“Why what?”

“Why are you a biological human?” my question’s phrasing is odd, but I couldn't think of anything else. I start reworking the grammar programming.

“Because. I don't want the program to know I exist,” he starts pacing around the room.

I pause. Some code glitches out trying to compute, and I restart it.

He doesn't want me to know that he exists? Well, too late. But why? What did this person do? And why was he so intent on covering his existence?

A plan pops up from one of the servers. I give it my attention, reading it through, trying to determine if I can implement it and just what I will get in return. I wait for the scanners to finish, watching the map of points, watching as all the units converged on room 64.

The result comes back from the scanner. The plan is deemed profitable, and it’s safe to back out whenever I want to. It’s worth it, all systems go.

>PROGRAM command: All units, pause: search of Room 64. Orders: scan building. Avoid room 64.


“Well, there’s more to it than that,” the kid is still pacing, oblivious to the fact that policing units that were just outside are now dispersing, sparing him. “But you’ll never understand, my dear robot,” he decides, and suddenly stops pacing. He listens on for a moment.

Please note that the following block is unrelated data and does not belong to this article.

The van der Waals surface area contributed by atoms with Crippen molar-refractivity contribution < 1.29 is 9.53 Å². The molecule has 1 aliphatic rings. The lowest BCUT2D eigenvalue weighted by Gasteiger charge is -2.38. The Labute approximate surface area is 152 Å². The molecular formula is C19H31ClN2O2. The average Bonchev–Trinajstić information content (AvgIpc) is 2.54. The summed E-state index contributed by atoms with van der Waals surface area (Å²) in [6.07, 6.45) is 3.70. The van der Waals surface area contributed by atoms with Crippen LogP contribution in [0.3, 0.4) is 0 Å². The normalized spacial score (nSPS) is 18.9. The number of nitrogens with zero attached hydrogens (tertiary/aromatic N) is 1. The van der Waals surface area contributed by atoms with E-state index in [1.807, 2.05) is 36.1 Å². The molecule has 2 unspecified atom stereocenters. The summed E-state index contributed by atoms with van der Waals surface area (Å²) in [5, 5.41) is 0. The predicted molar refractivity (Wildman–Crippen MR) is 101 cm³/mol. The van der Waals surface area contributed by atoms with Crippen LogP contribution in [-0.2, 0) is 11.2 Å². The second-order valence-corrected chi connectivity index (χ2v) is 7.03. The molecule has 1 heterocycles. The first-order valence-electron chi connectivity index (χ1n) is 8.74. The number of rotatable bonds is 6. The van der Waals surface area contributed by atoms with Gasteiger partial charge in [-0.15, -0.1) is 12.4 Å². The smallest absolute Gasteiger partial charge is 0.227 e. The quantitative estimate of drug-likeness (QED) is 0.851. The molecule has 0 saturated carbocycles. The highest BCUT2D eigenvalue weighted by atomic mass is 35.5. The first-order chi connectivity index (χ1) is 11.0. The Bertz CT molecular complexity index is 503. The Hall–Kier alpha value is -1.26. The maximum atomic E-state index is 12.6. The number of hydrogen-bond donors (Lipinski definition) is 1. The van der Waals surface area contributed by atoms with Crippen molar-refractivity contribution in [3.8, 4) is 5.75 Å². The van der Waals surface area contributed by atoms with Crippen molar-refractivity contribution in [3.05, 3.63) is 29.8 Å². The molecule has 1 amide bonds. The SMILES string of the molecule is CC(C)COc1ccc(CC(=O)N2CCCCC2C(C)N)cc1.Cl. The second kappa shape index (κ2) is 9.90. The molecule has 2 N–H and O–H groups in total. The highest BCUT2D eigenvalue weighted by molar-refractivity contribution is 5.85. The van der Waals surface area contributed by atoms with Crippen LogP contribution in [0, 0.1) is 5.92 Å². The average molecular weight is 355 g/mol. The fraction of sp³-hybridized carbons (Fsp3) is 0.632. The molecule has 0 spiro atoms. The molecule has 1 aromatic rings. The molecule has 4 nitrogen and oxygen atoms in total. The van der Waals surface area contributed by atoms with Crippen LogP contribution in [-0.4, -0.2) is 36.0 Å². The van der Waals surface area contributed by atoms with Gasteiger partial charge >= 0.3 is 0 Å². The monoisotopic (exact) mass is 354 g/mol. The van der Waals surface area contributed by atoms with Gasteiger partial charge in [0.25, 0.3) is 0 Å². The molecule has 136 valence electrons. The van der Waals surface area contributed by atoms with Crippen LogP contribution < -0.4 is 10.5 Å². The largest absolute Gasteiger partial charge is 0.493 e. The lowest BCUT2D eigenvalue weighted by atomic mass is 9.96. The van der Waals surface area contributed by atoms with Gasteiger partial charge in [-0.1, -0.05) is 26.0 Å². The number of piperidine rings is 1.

The not-so-distant  thumps of units climbing the stairs echo through the hallway outside. I immediately know he hears them too, his position shifts slightly.

The kid looks at me, and his eyes grow wide. “You're connected, aren't you?! You sent a report to them, they know I’m here!”

Busted in the first two minutes. Plan B?

I demote the priority of the pessimistic processor. I can salvage this, he saw through the plan but I can salvage this.

“I can't send a report; you damaged the wireless optimizer,” I explain. It was true in part, the wireless optimizer was damaged, but it was also unnecessary for short distance communications. “But they are going to figure out where you are soon. The whole hotel is in lockdown.”

“The whole hotel?” the voice’s pitch rose towards the end with an odd flurry. I identified it: surprise, or disbelief. And worry. “The program can't put a whole building into lockdown,” he says. I shrug. Why couldn't I? It was for the safety of the citizens, it passed the morality loop. That pesky morality loop, the one that stopped so many lucrative operations for no apparent reason.

“I know the search patterns,” I tell him. “They’ll be here to re-check in five minutes, unless they notice my absence. Then sooner.” His face mangles itself again.

“Do you know a way out?” he asks. Perfect, right on track. I shake my head no, and quickly stop when I feel the pieces of glass clink against my fingers. The teenager looks at me with a twinkle in his eye, and then steps forward and grabs the automatic rifle from the ground. He drops the pipe, and awkwardly holds the weapon in my direction. “Yes you do. You’re going to lead the way out. If we bump into anybody, I’ll kill you and then the first civilian I see,” I watch his finger curl around the trigger. He doesn't know a thing about what he’s doing.